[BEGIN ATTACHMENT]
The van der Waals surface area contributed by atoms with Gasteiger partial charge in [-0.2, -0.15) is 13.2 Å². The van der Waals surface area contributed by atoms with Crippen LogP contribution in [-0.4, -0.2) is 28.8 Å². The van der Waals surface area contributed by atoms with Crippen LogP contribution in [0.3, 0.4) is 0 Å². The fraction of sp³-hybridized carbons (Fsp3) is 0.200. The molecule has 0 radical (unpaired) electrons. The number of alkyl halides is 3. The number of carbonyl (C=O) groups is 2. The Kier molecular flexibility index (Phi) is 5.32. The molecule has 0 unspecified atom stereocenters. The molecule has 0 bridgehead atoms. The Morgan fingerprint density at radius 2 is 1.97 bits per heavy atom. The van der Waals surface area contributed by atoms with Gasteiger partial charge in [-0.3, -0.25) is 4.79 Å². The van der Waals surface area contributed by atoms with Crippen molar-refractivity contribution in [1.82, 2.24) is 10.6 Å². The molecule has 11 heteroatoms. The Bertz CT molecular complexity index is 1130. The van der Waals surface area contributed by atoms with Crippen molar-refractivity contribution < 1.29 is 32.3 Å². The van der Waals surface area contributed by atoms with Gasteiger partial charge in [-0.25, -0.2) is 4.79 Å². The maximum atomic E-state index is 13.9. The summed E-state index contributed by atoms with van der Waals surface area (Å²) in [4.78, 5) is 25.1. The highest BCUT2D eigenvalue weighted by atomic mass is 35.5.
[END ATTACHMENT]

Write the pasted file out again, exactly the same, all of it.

The van der Waals surface area contributed by atoms with Gasteiger partial charge in [-0.2, -0.15) is 13.2 Å². The van der Waals surface area contributed by atoms with Crippen LogP contribution in [-0.4, -0.2) is 28.8 Å². The van der Waals surface area contributed by atoms with Crippen LogP contribution in [0.3, 0.4) is 0 Å². The fraction of sp³-hybridized carbons (Fsp3) is 0.200. The molecule has 0 radical (unpaired) electrons. The number of alkyl halides is 3. The number of carbonyl (C=O) groups is 2. The Kier molecular flexibility index (Phi) is 5.32. The molecule has 0 unspecified atom stereocenters. The molecule has 0 bridgehead atoms. The Morgan fingerprint density at radius 2 is 1.97 bits per heavy atom. The van der Waals surface area contributed by atoms with Gasteiger partial charge in [-0.3, -0.25) is 4.79 Å². The van der Waals surface area contributed by atoms with Crippen molar-refractivity contribution in [1.82, 2.24) is 10.6 Å². The molecule has 11 heteroatoms. The Bertz CT molecular complexity index is 1130. The van der Waals surface area contributed by atoms with Crippen molar-refractivity contribution < 1.29 is 32.3 Å². The van der Waals surface area contributed by atoms with Gasteiger partial charge in [-0.25, -0.2) is 4.79 Å². The maximum atomic E-state index is 13.9. The summed E-state index contributed by atoms with van der Waals surface area (Å²) in [4.78, 5) is 25.1. The highest BCUT2D eigenvalue weighted by atomic mass is 35.5.